Can you beat a tank with a Jeep?
What would you class as a worthy rival for the Jeep Wrangler? Maybe a Land Rover Defender? Or a Toyota Land Cruiser? Well bugger any of those normal, boring comparisons – I took a Wrangler Rubicon to a tank test facility to face off against (you guessed it) a Soviet Gvozdika 2S1 self-propelled howitzer.
Oh, and to make the challenge that bit spicier, we threw Tiff Needell behind the ‘wheel’ of the tank. Because why the hell not?
One of the strangest start lines you'll ever see
This tank driving facility wasn’t going to be easy to navigate. The mud was two-feet deep, the inclines were steep and pools of murky water had gathered in the troughs and ruts left by the 50-tonne armoured vehicles.
Sitting at a startline in a 4x4 next to Tiff Needell in a tank is not something I ever thought I’d be close to doing, but it was time to get the Wrangler into the right driving mode to tackle this nasty conditions. Down next to the gearstick, you’ll find another lever that connects to the car’s transfer case.
Tiff entering his steed for the day
You have the options of low and high range as well as two- or four-wheel-drive. For this eternal nastiness of a bog, I shifted the lever into four-wheel-drive and low-range which locks the differentials to keep the Jeep moving through just about anything.
With a countdown shouted out over the 35-litre diesel engine of Tiff’s tank, we were off, spitting rooster tails of slop far behind our chosen vehicles. The tank’s tracks bit first, sending Tiff into an early lead while I got the Jeep going, doing everything I could to get the all-important initial momentum through the mud.
What’s weirdly coincidental is that we both had similar power outputs, despite the tank weighing around seventeen times more. The engine under the Jeep’s bonnet was a 2.0-litre petrol unit pushing out 272hp, and after negotiating the first corner and heading down what could be referred to as the ‘back straight’, all of those horses were helping me get right back onto Tiff’s tail.
Quite the view
What I needed to do was reach a peak of momentum and stay there for as long as possible, using the real nimbleness of the Wrangler to nip around the 2S1 at the perfect opportunity. And at the top bend, I launched my attack.
Not many people can say they’ve overtaken Tiff Needell around the outside, but I found some extra grip at the edge of the track and suddenly got alongside the Soviet beast. Before I knew it, I was fully sideways across the front of Tiff’s tank, spraying god knows what into his rather disgruntled face.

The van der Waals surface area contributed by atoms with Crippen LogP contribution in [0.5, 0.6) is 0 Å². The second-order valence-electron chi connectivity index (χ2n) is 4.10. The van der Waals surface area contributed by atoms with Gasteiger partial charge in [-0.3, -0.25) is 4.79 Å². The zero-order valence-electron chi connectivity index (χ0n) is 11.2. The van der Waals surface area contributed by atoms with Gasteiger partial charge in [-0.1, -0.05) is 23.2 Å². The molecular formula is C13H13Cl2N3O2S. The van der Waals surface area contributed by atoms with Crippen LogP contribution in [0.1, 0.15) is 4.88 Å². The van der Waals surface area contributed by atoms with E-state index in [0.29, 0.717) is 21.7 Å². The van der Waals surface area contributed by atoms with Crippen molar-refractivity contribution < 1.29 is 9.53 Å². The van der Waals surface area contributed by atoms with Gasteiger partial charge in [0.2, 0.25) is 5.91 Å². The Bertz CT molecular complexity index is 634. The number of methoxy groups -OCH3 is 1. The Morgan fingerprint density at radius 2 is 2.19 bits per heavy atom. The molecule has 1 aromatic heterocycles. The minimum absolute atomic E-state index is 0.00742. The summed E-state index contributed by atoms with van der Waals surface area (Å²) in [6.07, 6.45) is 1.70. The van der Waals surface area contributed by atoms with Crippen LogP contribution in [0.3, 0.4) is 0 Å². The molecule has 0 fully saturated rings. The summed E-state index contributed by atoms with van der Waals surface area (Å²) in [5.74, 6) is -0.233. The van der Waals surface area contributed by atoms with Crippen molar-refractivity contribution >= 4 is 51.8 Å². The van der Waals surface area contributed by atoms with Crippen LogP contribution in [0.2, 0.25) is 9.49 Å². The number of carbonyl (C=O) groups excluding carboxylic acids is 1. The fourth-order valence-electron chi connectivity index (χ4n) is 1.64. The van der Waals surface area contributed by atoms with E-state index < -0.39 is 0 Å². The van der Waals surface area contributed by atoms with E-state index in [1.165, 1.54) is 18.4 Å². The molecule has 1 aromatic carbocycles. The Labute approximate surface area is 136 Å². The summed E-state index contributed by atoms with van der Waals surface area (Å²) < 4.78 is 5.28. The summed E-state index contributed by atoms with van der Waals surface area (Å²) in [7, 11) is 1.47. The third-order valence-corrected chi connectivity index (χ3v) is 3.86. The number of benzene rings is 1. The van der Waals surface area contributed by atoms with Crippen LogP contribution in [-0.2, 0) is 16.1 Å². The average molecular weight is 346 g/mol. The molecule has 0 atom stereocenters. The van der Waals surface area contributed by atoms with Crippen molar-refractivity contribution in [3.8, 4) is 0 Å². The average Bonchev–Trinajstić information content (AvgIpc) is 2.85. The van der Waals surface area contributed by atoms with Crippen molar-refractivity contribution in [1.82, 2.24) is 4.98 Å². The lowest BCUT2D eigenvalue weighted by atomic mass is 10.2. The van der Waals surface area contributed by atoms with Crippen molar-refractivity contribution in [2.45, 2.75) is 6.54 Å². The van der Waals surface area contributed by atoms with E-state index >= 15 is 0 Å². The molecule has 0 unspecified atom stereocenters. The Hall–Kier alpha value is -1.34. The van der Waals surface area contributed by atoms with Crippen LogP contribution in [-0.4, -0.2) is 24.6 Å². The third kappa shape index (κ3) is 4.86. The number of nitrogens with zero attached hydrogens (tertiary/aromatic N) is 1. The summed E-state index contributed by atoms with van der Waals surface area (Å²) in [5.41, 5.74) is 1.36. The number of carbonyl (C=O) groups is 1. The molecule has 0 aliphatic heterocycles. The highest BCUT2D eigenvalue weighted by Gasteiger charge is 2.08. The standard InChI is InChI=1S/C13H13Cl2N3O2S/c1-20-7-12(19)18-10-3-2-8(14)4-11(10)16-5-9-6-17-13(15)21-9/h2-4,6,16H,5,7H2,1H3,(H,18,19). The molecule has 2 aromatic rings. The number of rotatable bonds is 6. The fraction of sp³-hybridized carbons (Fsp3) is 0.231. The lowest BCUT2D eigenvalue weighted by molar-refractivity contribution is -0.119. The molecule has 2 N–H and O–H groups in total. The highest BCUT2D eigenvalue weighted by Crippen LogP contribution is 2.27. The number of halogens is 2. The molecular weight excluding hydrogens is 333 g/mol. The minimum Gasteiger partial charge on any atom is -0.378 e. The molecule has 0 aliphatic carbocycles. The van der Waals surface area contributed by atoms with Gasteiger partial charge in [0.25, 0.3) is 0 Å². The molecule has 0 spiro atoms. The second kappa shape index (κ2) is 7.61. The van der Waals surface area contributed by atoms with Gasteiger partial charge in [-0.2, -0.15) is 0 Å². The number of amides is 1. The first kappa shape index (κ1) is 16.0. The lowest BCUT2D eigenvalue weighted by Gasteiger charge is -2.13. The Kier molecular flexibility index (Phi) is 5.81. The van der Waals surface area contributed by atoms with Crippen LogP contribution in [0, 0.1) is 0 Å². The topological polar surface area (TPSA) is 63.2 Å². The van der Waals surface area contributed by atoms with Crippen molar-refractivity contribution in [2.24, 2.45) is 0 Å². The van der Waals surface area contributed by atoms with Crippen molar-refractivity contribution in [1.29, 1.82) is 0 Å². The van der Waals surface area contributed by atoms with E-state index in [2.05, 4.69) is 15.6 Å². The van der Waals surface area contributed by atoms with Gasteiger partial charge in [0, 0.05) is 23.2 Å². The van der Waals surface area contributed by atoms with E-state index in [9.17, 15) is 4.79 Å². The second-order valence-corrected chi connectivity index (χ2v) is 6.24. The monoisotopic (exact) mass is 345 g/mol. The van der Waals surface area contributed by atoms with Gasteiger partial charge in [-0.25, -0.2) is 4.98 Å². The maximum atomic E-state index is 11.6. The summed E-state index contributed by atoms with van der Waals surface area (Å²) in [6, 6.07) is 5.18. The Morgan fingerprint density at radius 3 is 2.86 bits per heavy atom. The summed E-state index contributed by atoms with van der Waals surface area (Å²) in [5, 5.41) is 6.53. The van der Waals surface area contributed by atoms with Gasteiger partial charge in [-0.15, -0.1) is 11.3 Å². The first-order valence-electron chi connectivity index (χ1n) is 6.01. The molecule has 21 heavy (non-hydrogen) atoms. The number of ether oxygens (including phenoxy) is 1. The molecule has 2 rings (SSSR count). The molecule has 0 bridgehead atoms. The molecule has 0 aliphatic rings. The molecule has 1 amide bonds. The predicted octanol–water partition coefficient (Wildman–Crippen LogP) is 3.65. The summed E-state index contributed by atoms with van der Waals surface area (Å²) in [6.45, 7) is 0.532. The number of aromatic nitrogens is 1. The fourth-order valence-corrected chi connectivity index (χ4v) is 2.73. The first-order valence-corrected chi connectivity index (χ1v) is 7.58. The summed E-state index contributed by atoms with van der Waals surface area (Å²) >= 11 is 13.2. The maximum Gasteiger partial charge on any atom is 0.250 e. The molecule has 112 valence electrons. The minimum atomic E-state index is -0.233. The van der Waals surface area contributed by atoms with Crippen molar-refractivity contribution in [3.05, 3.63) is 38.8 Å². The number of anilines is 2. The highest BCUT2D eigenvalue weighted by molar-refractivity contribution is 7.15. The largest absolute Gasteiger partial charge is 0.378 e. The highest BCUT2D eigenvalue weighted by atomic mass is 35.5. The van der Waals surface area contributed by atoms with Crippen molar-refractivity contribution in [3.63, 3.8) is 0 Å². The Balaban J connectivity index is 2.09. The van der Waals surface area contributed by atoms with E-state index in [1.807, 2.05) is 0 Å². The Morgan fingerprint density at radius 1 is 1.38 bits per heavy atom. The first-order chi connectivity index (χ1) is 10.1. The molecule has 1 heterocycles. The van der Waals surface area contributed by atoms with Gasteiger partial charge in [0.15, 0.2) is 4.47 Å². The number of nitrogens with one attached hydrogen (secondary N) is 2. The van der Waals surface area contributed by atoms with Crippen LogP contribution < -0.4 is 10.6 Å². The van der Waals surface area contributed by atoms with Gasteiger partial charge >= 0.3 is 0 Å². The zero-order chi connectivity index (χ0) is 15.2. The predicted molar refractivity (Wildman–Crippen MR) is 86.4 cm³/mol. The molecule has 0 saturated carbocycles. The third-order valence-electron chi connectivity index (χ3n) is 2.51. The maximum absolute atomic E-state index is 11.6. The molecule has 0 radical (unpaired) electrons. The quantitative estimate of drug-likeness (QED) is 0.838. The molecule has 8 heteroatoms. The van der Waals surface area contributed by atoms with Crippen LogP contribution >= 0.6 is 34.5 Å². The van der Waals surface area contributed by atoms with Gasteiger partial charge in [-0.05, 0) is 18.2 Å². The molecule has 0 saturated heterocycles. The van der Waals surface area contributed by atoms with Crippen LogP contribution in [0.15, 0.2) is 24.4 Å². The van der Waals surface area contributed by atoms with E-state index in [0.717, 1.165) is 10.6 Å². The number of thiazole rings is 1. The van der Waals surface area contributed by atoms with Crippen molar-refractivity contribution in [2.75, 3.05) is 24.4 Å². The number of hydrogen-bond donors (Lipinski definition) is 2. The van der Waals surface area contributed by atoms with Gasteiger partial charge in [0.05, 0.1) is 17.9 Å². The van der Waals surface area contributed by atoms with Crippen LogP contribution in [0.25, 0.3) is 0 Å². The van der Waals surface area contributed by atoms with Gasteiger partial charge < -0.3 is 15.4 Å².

Now that my pace was up, the four-wheel-drive really came into its own, surging me through the dirt, all while the offroad page on the infotainment screen was showing me the amount of pitch and roll I was experiencing; a cool feature if you’re a bit of a nerd like me. I’ve never been more comfortable off-roading either, with the Jeep’s roomy full leather interior, touchscreen, heated seats and equally toasty steering wheel definitely trumping the freezing, wet, metallic cockpit of Tiff’s machine. The Jeep’s lofty driving position and big windows also meant I could see a hell of a lot more than Tiff.
Just in case you needed further proof how how bad the mud was
With Tiff doing everything he could to rumble over anything he came up against, the sheer speed of the Wrangler over the course was beginning to pay dividends with the finish line in sight.
The undulations weren’t bad enough to have to select the car’s electronic sway bar disconnect which allows for some more front suspension travel, but in something less slushy that would have come in really handy.
Suddenly, the mud became noticeably thicker with just metres to go to the finish line. With the four wheels doing everything they could to haul me forwards, the 2S1 was getting larger and larger in my mirror, with the motoring TV legend’s head bobbing up and down as he churned through the mud like it wasn’t there.
With the slightest of throttle adjustments, the Wrangler gripped something underneath the slop and I was pushed through the DriveTribe flags, a clear five metres ahead of the tank.
A disgruntled Mr Needell
I was genuinely impressed with how capable the Wrangler Rubicon was at finding its way through the desolate terrain, terrain that would happily suck your wellington boot into the brown abyss. It’d absolutely monster a rocky lane, and I can’t imagine any other off-roader feeling that nimble in such deep mud. And the best bit? We shook hands before the race that the winner would have his vehicle cleaned by the loser. Cheers Tiff.